Following my article on exposure correction, I received a lot of questions about this setting.
I figured other people might be asking the same questions…
So I decided in this new article to answer the 3 most frequently asked questions so that it will be useful for everyone 😀.
On most cameras, it is not necessary to look up this setting in the menus.
Exposure compensation is accessible via a +/- button present directly on the case.
To vary the exposure, press this button and rotate the adjustment ring at the same time :
- When the ring is turned in one direction, positive (+) exposure correction is obtained.
- When the ring is turned in the opposite direction, a negative exposure correction (-) is obtained.
2. With which modes is exposure compensation available?
Exposure compensation is available with the following exposure modes semi-automatics :
- The mode Program (P)
- The mode Opening Priority (A or Av)
- The mode Speed Priority (S or Tv)
It is important to understand that it is the camera that defines the exposure with these semi-automatic modes.
For example, with the Aperture Priority mode, an opening is selected. Then the camera will adjust the shutter speed to obtain what it considers to be the “correct” exposure.
Exposure compensation allows you to regain control of the exposure set by the camera.
With Manual (M) mode, exposure compensation is not available. The photographer determines the exposure by setting the ISO sensitivity, aperture value and shutter speed.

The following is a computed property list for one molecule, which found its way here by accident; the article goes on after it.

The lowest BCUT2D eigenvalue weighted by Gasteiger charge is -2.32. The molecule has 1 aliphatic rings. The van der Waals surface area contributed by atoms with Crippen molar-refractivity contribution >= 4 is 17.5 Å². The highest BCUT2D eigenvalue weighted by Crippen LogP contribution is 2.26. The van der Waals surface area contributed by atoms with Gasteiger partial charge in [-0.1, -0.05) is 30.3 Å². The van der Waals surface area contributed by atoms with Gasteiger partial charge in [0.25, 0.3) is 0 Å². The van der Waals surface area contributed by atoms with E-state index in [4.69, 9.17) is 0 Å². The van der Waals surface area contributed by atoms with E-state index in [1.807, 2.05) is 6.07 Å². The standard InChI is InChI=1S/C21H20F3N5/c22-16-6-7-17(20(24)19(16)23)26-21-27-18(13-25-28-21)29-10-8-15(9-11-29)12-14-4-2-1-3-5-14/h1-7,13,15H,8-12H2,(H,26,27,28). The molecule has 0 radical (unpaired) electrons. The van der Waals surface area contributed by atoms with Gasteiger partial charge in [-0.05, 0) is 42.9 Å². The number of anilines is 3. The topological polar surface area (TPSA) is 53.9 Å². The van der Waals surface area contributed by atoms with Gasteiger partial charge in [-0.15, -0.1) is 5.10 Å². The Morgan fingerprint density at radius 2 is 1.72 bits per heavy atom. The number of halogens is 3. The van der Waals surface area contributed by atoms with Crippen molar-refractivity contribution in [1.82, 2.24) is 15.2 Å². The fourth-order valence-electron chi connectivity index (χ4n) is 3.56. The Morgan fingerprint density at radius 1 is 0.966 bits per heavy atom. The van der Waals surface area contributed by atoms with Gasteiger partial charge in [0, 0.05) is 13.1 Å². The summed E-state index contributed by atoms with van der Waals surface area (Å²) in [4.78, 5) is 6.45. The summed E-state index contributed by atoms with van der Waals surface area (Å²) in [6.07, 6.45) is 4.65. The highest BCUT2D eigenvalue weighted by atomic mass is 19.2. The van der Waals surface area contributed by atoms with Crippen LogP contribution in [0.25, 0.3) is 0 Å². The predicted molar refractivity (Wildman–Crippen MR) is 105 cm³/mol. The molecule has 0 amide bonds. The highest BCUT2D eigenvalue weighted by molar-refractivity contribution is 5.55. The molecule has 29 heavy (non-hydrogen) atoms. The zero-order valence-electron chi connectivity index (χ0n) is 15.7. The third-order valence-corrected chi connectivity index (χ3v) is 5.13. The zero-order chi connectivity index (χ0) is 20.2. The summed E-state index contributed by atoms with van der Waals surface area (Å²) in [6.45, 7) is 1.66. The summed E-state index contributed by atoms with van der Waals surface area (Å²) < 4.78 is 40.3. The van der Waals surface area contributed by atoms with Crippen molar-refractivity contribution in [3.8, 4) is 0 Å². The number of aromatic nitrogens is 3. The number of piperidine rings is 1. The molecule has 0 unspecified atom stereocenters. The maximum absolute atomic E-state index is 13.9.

With the Automatic (Auto) mode, exposure compensation, like many other settings, is also not available .
3. Does exposure correction add grain to photos?
No, exposure compensation does not add grain to photographs.
The main factor that promotes the appearance of grain is ISO sensitivity. When high ISO values are used, image quality deteriorates with the appearance of grain (also called digital noise).
Exposure compensation has no impact on ISO sensitivity.
This setting only affects the aperture and/or shutter speed:
- In Aperture Priority mode (A or Av), your camera varies the shutter speed to change the exposure.
- In Shutter Speed Priority (S or Tv) mode, your camera varies the aperture to change the exposure.
- In Program mode (P), your camera varies the aperture and/or shutter speed to change the exposure.
So there is no risk of grain appearing in your photos if you use exposure compensation.
I hope this additional information on exposure correction will be useful.
If you have some time, do not hesitate to test this setting with your case. That way, the day you need it, you will already know how to use it!